Argentina's Fashionable Presidential Hopeful Cristina Kirchner Makes Hillary Clinton Look Dowdy
In a pragmatic nation like the U.S., "no nonsense" gets more votes than "sexy."
July 4, 2007— -- When Argentina's foxy first lady and fashionista Cristina Kirchner announced July 2 that she would run for president, she allowed her long, black hair to cascade over a plunging neckline.
But America's first lady of politics, Hillary Rodham Clinton — who has often been compared to Kirchner — opted for a solid black pants suit during her recent presidential debate.
Other international women with brains and power, such as France's Ségolène Royal, flaunt their sexuality. But Americans prefer to play the dowdy card.
In a pragmatic nation with Puritan roots, "no nonsense" and "professional" get more votes than "sexy," say experts in both fashion and politics.
"In countries like Italy and France, the attitude is that they are leading the country and are supposed to be wearing fashionable clothes," said Valerie Steele, director and curator of the museum at the Fashion Institute of Technology.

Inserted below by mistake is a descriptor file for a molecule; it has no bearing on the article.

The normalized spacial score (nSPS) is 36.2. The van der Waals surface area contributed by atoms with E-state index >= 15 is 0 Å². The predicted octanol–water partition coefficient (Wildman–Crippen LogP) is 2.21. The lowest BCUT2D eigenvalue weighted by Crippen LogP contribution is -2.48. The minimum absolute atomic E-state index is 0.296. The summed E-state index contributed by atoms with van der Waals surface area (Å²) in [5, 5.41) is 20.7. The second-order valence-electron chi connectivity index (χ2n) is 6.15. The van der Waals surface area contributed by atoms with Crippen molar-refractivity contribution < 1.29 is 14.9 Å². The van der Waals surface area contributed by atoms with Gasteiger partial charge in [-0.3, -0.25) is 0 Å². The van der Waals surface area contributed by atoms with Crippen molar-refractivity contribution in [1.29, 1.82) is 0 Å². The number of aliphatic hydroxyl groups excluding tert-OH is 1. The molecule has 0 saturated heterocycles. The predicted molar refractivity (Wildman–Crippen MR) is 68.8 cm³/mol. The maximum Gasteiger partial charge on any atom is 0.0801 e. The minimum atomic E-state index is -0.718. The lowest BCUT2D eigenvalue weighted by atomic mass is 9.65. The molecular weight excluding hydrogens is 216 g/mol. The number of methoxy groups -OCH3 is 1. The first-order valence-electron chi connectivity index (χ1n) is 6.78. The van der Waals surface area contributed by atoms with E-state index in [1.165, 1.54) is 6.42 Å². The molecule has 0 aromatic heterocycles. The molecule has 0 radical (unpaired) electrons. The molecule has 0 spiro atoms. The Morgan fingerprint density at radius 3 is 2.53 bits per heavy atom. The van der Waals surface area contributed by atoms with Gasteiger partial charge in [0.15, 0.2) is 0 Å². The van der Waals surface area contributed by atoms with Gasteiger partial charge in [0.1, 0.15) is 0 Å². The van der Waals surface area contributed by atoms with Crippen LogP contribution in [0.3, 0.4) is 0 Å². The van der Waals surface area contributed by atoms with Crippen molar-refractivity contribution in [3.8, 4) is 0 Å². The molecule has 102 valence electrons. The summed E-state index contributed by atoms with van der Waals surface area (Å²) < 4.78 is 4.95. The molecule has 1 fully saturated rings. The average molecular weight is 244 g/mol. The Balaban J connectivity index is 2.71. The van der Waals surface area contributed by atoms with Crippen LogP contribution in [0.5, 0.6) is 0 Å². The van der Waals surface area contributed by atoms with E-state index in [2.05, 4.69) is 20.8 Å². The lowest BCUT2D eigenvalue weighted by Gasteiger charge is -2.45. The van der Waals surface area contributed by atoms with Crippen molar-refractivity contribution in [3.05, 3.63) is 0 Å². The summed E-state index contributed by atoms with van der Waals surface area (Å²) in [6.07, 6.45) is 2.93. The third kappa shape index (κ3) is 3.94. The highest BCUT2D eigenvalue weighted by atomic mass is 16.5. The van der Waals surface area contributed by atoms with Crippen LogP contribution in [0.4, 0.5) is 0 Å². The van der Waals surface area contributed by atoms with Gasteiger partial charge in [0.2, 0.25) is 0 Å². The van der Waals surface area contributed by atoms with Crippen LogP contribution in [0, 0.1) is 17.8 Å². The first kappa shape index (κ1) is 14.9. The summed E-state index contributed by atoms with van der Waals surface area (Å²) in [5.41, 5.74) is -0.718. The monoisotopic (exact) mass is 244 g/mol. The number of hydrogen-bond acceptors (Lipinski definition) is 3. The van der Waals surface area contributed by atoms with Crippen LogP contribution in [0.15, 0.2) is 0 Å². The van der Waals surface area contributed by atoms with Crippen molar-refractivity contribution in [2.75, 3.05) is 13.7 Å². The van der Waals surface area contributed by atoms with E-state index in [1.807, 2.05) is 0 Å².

But in the United States, "women are not supposed to be flaunting their sexuality, or be too flashy or sexy," she said. "It's expensive and time-consuming."
Clinton, who has relied on designer Oscar de la Renta since her White House days, has raised the retro pants suit to high art. One bright yellow version made a big fashion splash on this side of the Atlantic, with fashion writers describing it as "bright," "refreshed," "summery," "glamorous."
But not sexy.
A 54-year-old lawyer, Kirchner has been called "Imelda" — a reference to the shoe-mongering Filipino dictator's wife Imelda Marcos — for her vast collection of footwear.
In a YouTube cartoon, Kirchner is shown switching outfits from bikini to dominatrix get-up. Kirchner may have a shoe for every day of the year, but she is no intellectual lightweight. A sitting senator who has served in both legislative houses, she is President Néstor Kirchner's closest adviser.
And her hunger for designer fashion probably won't hurt her at the ballot box. The latest polls show she is likely to win the first round of balloting with 46 percent support and a more than 30 percentage point lead over two other leading presidential contenders, according to Britain's Independent.
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